How to become a better manager
September 27th 2018 | Posted by phil scott
How to become a better manager
Being an effective manager is different to being an effective leader.
To be a successful leader you focus on creating a solid business strategy and executing it well, whilst at the same time fully engaging your team to share in the company vision and goals.
To be an effective manager, however, takes much more than leadership. While a successful manager possesses strong leadership skills, they also need to have the ability to guide and inspire people and, ultimately, understand how to get the best out of those around them.
When it comes to recruiting people for their team, a manger should concentrate on securing the right talent. Taking on the best person for the role shouldn’t be based solely on experience, but should focus on the talents of that individual and how those will complement the business overall and that specific business need.
An effective manager will think about how an individual’s skills can add to the team and also look at how the person will fit in the role, the team and with the wider organisational culture.
Managing well is all about adapting the approach to the individual. There are no one-size-fits-all approaches to people management as no two people are alike. A successful manager will work hard to understand the personality and character of each individual and tailor their management style accordingly.
A team member may like close regular support or they may prefer less contact with the knowledge that they can come to their manager at any time. Finding out these differences and changing the management approach to fit can make a big difference.
As well unique personalities, every team member will have different ambitions and goals and be motivated in different ways. Once a manager has understood what makes each person tick, they will be able to inspire each individual in a way that works for them.
This could be as simple as identifying if an employee has ambition for fast career development and promotion or if they are looking for a more steady, secure and solid experience in the team.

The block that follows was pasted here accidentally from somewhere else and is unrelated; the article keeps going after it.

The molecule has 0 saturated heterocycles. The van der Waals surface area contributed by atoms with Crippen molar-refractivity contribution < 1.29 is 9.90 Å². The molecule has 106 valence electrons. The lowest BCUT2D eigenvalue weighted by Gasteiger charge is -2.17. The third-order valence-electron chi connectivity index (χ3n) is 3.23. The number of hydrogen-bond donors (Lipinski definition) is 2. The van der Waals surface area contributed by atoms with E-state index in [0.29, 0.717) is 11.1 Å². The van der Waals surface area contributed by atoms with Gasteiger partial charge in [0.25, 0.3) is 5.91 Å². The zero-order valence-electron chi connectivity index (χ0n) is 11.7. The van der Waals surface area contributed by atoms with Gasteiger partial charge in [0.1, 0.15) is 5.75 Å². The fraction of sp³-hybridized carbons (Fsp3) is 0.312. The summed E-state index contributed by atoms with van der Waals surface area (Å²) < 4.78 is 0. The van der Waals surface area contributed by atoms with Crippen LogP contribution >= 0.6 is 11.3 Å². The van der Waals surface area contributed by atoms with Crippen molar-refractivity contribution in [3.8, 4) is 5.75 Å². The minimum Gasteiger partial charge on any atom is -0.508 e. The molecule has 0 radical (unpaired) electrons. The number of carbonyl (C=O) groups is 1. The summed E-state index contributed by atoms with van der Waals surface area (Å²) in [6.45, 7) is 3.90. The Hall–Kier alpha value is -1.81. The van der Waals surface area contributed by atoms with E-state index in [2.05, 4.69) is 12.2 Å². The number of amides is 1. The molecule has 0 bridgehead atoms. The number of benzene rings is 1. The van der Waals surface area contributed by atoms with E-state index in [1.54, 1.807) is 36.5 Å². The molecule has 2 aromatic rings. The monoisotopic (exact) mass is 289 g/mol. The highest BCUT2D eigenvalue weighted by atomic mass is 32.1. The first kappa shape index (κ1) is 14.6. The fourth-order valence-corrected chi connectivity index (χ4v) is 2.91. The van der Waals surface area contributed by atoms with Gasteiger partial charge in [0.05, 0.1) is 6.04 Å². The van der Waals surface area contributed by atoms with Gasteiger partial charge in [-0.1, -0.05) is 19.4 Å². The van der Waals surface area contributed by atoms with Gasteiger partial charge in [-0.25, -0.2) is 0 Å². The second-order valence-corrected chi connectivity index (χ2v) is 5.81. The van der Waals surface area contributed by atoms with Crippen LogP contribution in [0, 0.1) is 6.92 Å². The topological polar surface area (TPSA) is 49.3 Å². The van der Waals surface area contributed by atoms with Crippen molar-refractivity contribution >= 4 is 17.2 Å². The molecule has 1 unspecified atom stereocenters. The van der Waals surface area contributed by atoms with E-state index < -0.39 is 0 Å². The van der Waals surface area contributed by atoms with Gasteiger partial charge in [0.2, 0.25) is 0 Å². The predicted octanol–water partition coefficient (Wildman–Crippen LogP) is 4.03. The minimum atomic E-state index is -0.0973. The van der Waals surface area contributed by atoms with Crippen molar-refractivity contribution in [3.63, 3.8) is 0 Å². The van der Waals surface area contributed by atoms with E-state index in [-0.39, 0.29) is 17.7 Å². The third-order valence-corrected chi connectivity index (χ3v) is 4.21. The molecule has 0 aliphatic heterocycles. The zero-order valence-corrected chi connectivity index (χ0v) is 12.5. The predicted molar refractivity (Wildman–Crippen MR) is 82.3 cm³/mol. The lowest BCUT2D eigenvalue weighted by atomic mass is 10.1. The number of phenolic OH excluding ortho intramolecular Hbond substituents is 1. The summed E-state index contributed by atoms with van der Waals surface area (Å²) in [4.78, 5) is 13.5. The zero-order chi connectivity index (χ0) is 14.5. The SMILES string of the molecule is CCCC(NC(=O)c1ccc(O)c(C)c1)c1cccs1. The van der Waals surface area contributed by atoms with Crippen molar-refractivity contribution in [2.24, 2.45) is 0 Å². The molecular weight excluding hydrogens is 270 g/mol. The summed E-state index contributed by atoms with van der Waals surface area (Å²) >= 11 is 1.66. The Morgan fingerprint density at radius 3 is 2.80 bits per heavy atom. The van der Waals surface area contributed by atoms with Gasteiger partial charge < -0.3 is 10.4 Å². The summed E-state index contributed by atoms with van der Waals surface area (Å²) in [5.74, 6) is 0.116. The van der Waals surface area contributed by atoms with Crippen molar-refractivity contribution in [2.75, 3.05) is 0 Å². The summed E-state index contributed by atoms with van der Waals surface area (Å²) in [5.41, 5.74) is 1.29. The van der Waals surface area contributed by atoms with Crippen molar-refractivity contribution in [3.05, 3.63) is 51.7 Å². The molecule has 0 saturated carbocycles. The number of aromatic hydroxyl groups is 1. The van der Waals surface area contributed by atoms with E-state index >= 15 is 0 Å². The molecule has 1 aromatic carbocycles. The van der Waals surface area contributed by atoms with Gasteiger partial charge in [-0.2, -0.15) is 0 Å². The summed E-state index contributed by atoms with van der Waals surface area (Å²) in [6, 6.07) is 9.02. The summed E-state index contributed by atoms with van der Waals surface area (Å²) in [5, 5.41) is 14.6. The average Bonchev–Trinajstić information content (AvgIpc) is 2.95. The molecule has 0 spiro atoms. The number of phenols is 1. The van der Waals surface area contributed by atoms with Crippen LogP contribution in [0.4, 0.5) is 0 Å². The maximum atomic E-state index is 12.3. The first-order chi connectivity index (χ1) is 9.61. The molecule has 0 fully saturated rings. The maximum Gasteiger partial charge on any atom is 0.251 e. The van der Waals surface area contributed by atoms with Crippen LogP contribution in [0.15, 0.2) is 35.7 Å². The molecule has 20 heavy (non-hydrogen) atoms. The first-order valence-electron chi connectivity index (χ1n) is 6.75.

At the heart of being an effective manager is having the skill to really value each employee and, more importantly, to be able to demonstrate this so that every individual believes that their contribution is making a difference.
Believing their work isn’t valued can have a huge negative impact on an employee’s engagement with the company and their desire to support the business goals.
The appraisal system, whether they happen yearly or every 6 months, is a valuable tool for an effective people manager. It’s important not to view them simply as a checklist of tasks already achieved and future plans, but to create an opportunity for discussion where both the employee and managers expectations and deliverables can be aligned.
Firstly, an effective manager will always remember to set the scene with positive feedback at the outset to demonstrate how the employee’s efforts have been noted and valued. They will then build on this with constructive feedback, tailored specifically to the activities of the individual and their own personal strengths and weaknesses.
More importantly, the appraisal is an opportunity for the individuals to be circumspect about their own abilities and achievements. It gives them a space to self-evaluate. Following this, the individual and manager can work together to set expectations for the future.
Fostering a culture of independence is also important in successful people management. Of course, this doesn’t mean expecting individuals to only work alone – teamwork is of course crucial. What it means for a manager is having the ability to encourage each individual to be confident enough in their own skills and abilities to do their job well.
This means giving tailored encouragement and personalised support to each individual so they are secure within their role and able to deliver to the best of their skills and abilities. A strong manager will work closely with their team to create an environment of self-belief and a culture of independence
Finally, being a successful manager requires personal growth and development. A good manager knows that there is always room to improve their skills and fine-tune their abilities to get the best out of those they work with.
Asking for 360 feedback from direct reports can highlight these areas so managers shouldn’t be averse to looking for feedback from people at all levels of their organisation. Being able to build on constructive commentary and improve management style will have a significant positive outcome in the future.
Being a successful manager is not a goal to be achieved and then completed. It’s a continually evolving activity and the best managers are those that are adaptable, both in their own skills and how they approach others.